August 2, 1890
February 2, 1956
|Occupation||Film, radio actor, comedian|
Robin "Bob" Burns (August 2, 1890 – February 2, 1956) was an American musical comedian, who appeared on radio and in movies from 1930 to 1947. Burns played a novelty musical instrument of his own invention, which he called a "bazooka". During World War II, the US Army's handheld anti-tank rocket launcher was nicknamed the "bazooka".
He was born Robin Burn in Greenwood, Arkansas. When he was three years old, his family moved to Van Buren, Arkansas. As a boy, Burns played trombone and cornet in the town's "Queen City Silver Cornet Band". At 13, he formed his own string band.  Practicing in the back of Hayman's Plumbing Shop one night, he picked up a length of gas pipe and blew into it, creating an unusual sound. With modifications, this became a musical instrument he named a "bazooka" (after "bazoo", meaning a windy fellow, from the Dutch bazuin for "trumpet"). A photograph shows him playing his invention in the Silver Cornet Band. Functioning like a crude trombone, the musical bazooka had a narrow range, but this was intentional.
During World War I Burns enlisted in the United States Marine Corps. He sailed to France with the Marine 11th Regiment. As a sergeant, he became the leader of the Marine Corps's jazz band in Europe. Burns made another "bazooka" from stove pipes and a whiskey funnel, which he sometimes played with the Corps band.
The Arkansas Traveler
After the war, Burns returned to the stage, often playing the bazooka as part of his act. He used it as a prop when telling hillbilly stories and jokes. Burns became known as The Arkansas Traveler and The Arkansas Philosopher. His stage persona was a self-effacing, rustic bumpkin with amusing stories about "the kinfolks" back home in Van Buren. His character was patterned after Sanford Faulkner (1806–74), composer of the popular fiddle tune, "The Arkansas Traveler". A caricature of Burns on the cover of the book The Arkansas Traveler appears in the Looney Tunes cartoon "Book Revue" (1945).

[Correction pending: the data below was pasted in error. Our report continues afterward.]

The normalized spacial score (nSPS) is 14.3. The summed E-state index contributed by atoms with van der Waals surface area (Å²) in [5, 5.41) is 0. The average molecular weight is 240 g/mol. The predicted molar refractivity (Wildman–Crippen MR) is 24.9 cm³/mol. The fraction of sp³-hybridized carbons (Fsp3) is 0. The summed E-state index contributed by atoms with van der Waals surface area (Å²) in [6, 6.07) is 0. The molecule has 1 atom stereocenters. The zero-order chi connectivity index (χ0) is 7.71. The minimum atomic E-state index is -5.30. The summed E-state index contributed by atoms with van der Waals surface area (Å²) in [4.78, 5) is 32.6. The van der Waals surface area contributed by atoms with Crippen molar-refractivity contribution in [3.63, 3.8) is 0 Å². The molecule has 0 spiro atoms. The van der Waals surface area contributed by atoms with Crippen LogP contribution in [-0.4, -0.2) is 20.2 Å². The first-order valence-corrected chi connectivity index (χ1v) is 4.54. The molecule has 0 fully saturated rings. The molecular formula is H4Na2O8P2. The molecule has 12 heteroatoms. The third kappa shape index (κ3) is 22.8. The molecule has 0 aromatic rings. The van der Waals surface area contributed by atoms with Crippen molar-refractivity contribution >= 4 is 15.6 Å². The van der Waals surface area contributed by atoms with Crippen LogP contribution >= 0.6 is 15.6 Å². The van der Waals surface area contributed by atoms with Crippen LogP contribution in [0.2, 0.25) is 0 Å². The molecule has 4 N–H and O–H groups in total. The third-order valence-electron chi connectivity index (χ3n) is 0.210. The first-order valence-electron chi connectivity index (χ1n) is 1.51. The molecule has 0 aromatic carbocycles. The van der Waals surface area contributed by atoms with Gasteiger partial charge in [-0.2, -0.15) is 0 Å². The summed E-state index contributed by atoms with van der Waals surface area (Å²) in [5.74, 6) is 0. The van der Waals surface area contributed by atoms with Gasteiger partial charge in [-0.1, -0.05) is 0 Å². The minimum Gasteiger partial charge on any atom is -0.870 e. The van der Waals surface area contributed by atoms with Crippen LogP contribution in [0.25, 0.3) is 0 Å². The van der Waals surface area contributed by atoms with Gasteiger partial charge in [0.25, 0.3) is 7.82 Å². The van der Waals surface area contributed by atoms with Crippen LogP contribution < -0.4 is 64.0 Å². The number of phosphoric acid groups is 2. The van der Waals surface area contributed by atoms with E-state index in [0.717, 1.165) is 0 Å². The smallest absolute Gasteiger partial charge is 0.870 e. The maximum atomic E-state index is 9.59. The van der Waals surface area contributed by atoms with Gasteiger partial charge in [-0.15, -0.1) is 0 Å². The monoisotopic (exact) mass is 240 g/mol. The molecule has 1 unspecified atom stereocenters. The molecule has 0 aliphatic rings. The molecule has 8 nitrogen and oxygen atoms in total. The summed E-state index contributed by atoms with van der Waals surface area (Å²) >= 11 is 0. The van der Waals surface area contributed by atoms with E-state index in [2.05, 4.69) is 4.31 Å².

In 1930, Burns auditioned for a major Los Angeles radio station. He had prepared a 10 minute performance, but was asked to do 30 minutes, which he filled out with improvised stories and bazooka tunes. The managers did not care for his prepared material, but were impressed by his improvised material. Burns was hired. He appeared on an afternoon show, "The Fun Factory", as a character called "Soda Pop".
In 1935, on a visit to New York, Burns asked bandleader and radio star Paul Whiteman for an audition. Whiteman put Burns on his nightly show, the Kraft Music Hall, which was broadcast nationally; Burns was a big hit. Burns also became a regular on Rudy Vallee's show The Fleischmann's Yeast Hour.
Burns returned to Los Angeles in 1936, where Kraft Music Hall was now hosted by Bing Crosby. Burns was a regular, playing the bazooka and telling tall tales about his fictional hillbilly relatives, Uncle Fud and Aunt Doody.
Bob Burns was the host of The 10th Academy Awards held on March 10, 1938 at the Biltmore Hotel in Los Angeles, California. Originally scheduled to be held on March 3, 1938, the ceremony was postponed due to heavy flooding in Los Angeles.
From 1936 to 1940, Burns wrote a newspaper column, "Well, I'll Tell You," a column filler with brief homespun anecdotes. The daily feature was syndicated to 240 newspapers.
In 1930, Burns appeared briefly in the film Up the River playing the bazooka. Over the next five years, he appeared in 10 movies, either uncredited or in a minor role, usually playing the bazooka.
After his national radio breakthrough in 1935–1936, Burns moved up to feature roles as a contract player with Paramount Pictures. In Rhythm on the Range (1936) he was second lead with Crosby. He appeared in eleven more films in 1936 to 1940, including eight starring roles. Most of these were comedies, but he also played a crusading lawyer in the drama Our Leading Citizen (1939). He also appeared on a 1939 Lux Radio Theater adaptation of A Man to Remember, taking Edward Ellis's film role as a humane small-town doctor battling the townspeople's greed.
In 1941, Burns broke with Paramount, rather than appear in a proposed film which he thought was excessively demeaning to "the people of his native hills".
In 1944, Burns appeared in the Technicolor musical Western film Belle of the Yukon (1944), set in the Canadian Gold Rush. Burns was top-billed with Randolph Scott, Gypsy Rose Lee and Dinah Shore. His last appearance was as co-star in The Windjammer (1945), which he helped write.
In 1921, Burns married Elizabeth Fisher. They had one child, Robert, Jr., who was married to actress Naomi Stevens and who passed away in 2012. Elizabeth died in 1936. That same year Burns married "yodeling hillbilly" actress Judy Canova, but they were divorced in March 1939. Burns then married Harriet M. Foster in May 1939. They had three children, Barbara, William, and Stephen, and remained married until his death.